Are You Listening?
By Fr. Robert J. Carr
Homily for the 4th Sunday in Lent Year B
One of the rules of the Sunday readings is that usually the first reading and the Gospel share a connection. Now that is there, but not to the level that is usually the case. Indeed, when I read the first reading (2 Chr 36:14-16, 19-23), I suspected the gospel was going to be completely different, but in fact was surprised to find this gospel reading: John 3:16ff.
Well let us look at the first reading and the gospel.
THE BABYLONIAN EXILE
The first reading from Chronicles gives us a thumbnail sketch of one of the key periods in the history of the Jewish people. It is called the Babylonian Exile. The time begins at 587 B.C. during the life of Jeremiah the prophet. He had been warning the Jews that they had turned from God and because of that they were walking down the day to disaster. They did not listen. They disregarded his message and they persecuted him in an attempt to silence him. They never listened. Then in 587 BC, the Babylonians, which would be what is today in modern day Iraq about fifty miles south of Baghdad, came and took over the city. They destroyed the temple, blinded the king of Jerusalem and carried him and so many others off to Babylon into slavery.
We are reminded why this happened: "they mocked the messengers of God, despised his warnings, and scoffed at his prophets, until the anger of the LORD against his people was so inflamed that there was no remedy." (2 Chr 36:16) This is a rather ominous warning. The people had become so evil that there was no turning back.
This exile lasted forty years and then King Cyrus of Persia invaded Babylon, took it over and sent the Jews home. He helped them rebuild their temple and their country. One of the principles of the bible is that God destroys a city only if the city has become so evil that to not destroy it would perpetuate the evil. This explains why the Babylonian Exile. To be sure there was a movement to prevent this and to lead the people back to God before the Exile, but it was too little, too late.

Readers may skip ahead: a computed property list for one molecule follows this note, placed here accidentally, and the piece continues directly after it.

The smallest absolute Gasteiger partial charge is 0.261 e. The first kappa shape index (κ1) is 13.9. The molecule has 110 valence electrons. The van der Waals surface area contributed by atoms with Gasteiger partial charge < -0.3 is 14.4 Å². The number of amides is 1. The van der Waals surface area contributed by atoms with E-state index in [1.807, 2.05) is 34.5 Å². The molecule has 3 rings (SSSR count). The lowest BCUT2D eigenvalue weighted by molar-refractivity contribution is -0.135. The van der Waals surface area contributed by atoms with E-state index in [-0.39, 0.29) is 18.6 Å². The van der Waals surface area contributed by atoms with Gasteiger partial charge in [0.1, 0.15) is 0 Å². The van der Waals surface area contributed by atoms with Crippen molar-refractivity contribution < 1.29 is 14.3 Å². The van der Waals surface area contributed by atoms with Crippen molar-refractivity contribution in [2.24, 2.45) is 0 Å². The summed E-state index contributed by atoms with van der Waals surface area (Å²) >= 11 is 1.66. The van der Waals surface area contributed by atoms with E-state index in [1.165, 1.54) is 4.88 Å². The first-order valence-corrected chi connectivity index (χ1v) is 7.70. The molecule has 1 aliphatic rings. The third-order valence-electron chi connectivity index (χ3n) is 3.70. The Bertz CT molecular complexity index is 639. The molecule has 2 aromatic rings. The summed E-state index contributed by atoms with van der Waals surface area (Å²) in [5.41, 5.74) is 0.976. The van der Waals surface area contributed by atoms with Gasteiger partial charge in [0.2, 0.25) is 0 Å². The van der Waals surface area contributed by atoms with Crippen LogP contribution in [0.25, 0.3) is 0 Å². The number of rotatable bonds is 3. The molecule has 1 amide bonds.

We see this in the background and now move to the gospel.
It would seem that this is completely unrelated to what we read in Chronicles. However, let’s take a closer look.
First, I know I say this in virtually every homily. I will say it again. In the background is something that Jesus knows but those to whom he is speaking do not. What happened at the Babylonian Exile is about to happen again. In about 40 years the Roman Soldiers will do to Jerusalem what the Babylonians did to the city in 587 B.C. This time, however, the temple will be destroyed and to this day it has not been rebuilt. This is because Jesus is now the temple. He is the holy of holies and he is the tabernacle.
What Jesus says is one of the most famous words of the bible. For God so loved the world that whoever believes in him will not die but have eternal life. This is the famous verse of John 3:16. However, in a society that does not recognize or understand the importance of those words, this powerful promise is meaningless.
AND WHAT AM I GOING TO DO WITH A MILLION DOLLARS, MISTER?
What Jesus promises here is eternal life. However, what do you do if you live in a society that does not care about that promise, or for that matter outright rejects it? Then this promise is nothing. It is like giving a million dollars to a billionaire. What is he going to do with a million dollars? It is pittance compared to what he has and he ultimately does not need it.
DEATH AROUND US
This is the problem when we have those words in a society that completely dismisses the promise. Either there is no focus on death or there is a trivializing of life in light of death.
In other societies this is not the case. You may have heard on the news about the bus that fell over a cliff in Chile. This kind of accident is common in the Andes. We do not hear of them so much up here, but it happened at least one time during the summer I spent in Ecuador on my second trip there. I bring that up for a reason. When I was in Ecuador death was always staring us in the face. I was in a place that reminded me a lot of the movies from the old west complete with cowboys on horseback.
We were surrounded by cholera, by various insects common in the tropics. One American warned us about some bee that does not sting but bores a hole in your arm that takes about three months to heal. There was malaria, dengue fever, and of course poverty.
One of my profound impressions of my journey was being very tired. The roads were not paved and that constant bumping around is tiring. I was working in another language which is also tiring and just the whole culture shock can be exhausting. I remember getting tired ...
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